Brooks Wheelan On His ‘SNL’ Days: ‘It’s Just A Lot Of Anxiety, Man’

It’s strange, I don’t even watch SNL every week anymore, but I’m still fascinated by the behind-the-scenes goings-on. I’ve read at least three books by various castmembers and still I seek out new stuff, and it never gets old. It just seems like such a bizarre way to make a show, especially in 2015 — like Lorne Michaels is the headmaster at some weird Hogwarts for improv actors and comics. Hogfarts, say.

In that vein, Brooks Wheelan, who was fired from SNL around this time last year, was a guest on Alison Rosen Is Your New Best Friend this week, and offered up some interesting anecdotes about his own experience.

On the pressure of producing every week:

It’s just a lot of anxiety man. To be a new guy on that show is a lot of anxiety. Especially, when I’m not getting on, I’m worried about getting fired, and the last thing I ever want to do is get fired. To achieve your ultimate dream, and then not do well, I couldn’t fathom that that would happen. So, when it was happening, I was panicking man. It’s not fun to not do well at your job that you want to do well at.

On his lack of experience:

I’d never written a sketch when I got hired there. I got hired off as a stand-up set, and I didn’t have any characters. I think eight people got hired that year, throughout the year. Everybody came in — they’ve been doing UCB and Groundlings — they had all these characters and sketches. I’d never done a character or sketch. I was like starting at ground zero. And then I just went for it, you know, dove in. Some stuff got on, and it was awesome. But then, the weeks it wasn’t on, it stunk. Just really high-highs and low-lows.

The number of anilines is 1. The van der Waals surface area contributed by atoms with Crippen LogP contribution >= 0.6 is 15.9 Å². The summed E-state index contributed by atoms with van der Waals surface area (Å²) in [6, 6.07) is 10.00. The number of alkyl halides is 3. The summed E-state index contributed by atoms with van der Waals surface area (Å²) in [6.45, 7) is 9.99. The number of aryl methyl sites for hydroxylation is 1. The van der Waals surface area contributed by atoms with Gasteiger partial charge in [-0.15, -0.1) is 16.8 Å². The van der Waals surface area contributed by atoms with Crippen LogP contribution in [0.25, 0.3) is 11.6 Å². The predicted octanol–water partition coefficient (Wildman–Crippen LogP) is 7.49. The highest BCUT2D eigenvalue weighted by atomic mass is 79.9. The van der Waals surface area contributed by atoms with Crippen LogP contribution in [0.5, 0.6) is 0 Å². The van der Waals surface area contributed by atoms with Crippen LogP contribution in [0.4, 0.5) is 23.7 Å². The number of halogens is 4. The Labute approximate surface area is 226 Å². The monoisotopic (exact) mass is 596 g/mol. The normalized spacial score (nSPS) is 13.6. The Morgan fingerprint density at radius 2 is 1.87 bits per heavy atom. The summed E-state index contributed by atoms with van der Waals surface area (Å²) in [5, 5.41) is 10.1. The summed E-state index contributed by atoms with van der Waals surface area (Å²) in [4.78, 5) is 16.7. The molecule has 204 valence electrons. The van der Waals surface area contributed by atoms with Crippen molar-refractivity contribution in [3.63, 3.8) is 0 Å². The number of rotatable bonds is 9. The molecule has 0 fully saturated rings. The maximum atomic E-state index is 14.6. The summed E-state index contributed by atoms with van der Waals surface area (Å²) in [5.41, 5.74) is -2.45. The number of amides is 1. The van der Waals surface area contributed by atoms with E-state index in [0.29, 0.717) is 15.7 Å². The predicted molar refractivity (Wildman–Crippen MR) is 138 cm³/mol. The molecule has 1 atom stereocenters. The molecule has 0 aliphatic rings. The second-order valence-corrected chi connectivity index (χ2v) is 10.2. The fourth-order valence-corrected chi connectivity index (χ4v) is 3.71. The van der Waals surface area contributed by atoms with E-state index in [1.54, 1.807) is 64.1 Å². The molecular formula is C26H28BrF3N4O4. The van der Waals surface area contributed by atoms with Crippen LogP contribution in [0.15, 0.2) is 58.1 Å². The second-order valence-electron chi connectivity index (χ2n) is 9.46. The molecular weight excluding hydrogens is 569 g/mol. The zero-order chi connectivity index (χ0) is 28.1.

Incidentally, Brooks Wheelan’s official list of impressions includes Kid Rock, Matthew McConaughey and Slash. Not prolific, maybe, but those are some pretty good ones.

On his audition:

I just did stand-up and it went amazing. That’s all that happened. I just went up and did some bits, it was great. […] You’re supposed to do a couple of characters and a couple of impressions and I didn’t do that. I really like John Mulaney, he’s one of my favorites. And he had auditioned with stand-up and got hired to be a writer. I was like, “I’ll just do stand-up and get hired.” I did it, and then I did get hired to be a writer. They brought me in to write for the three weeks before the season started, and then they put me in the cast.

On finding out he was fired:

I was walking on Houston and Avenue A, walking back to our place on Third and D. There was a call from my manager and agent. Usually they’re like, [excited] “Hey! What’s up?” And they were like, [tentative] “Hey dude…” And I was like, “Did I get fired?” And then my manager goes, “Yeah man.” And I was like, “Oh shoot! Yeah, huh.”

Were you joking when you said, “Did I get fired?”

I mean, it was glum, and it was on the day I knew that they had to renew you. So it was like, “Here’s the call.” And yeah, I got fired. […] Nobody wants to be like, ‘Hey man, you got fired.”

But then — all of the producers except Lorne — I went and had dinner with all of them. They’re all super nice like, “Sorry man. You’re really funny, and this sh*t happens.”

These things are Lorne’s decision, right?

Oh, yeah, a hundred percent Lorne, for sure. Man, he gave me a job. I mean, I’d be lying if I said I wasn’t mad at him. Because you’re mad at anybody who fires you, but the guy gave me a job. And he made the show that I love. So, you know, I think it would be weird if I was like, “I’m not mad at all.” Because you got to be a little mad, you know?

[Great interview, check out the whole thing here]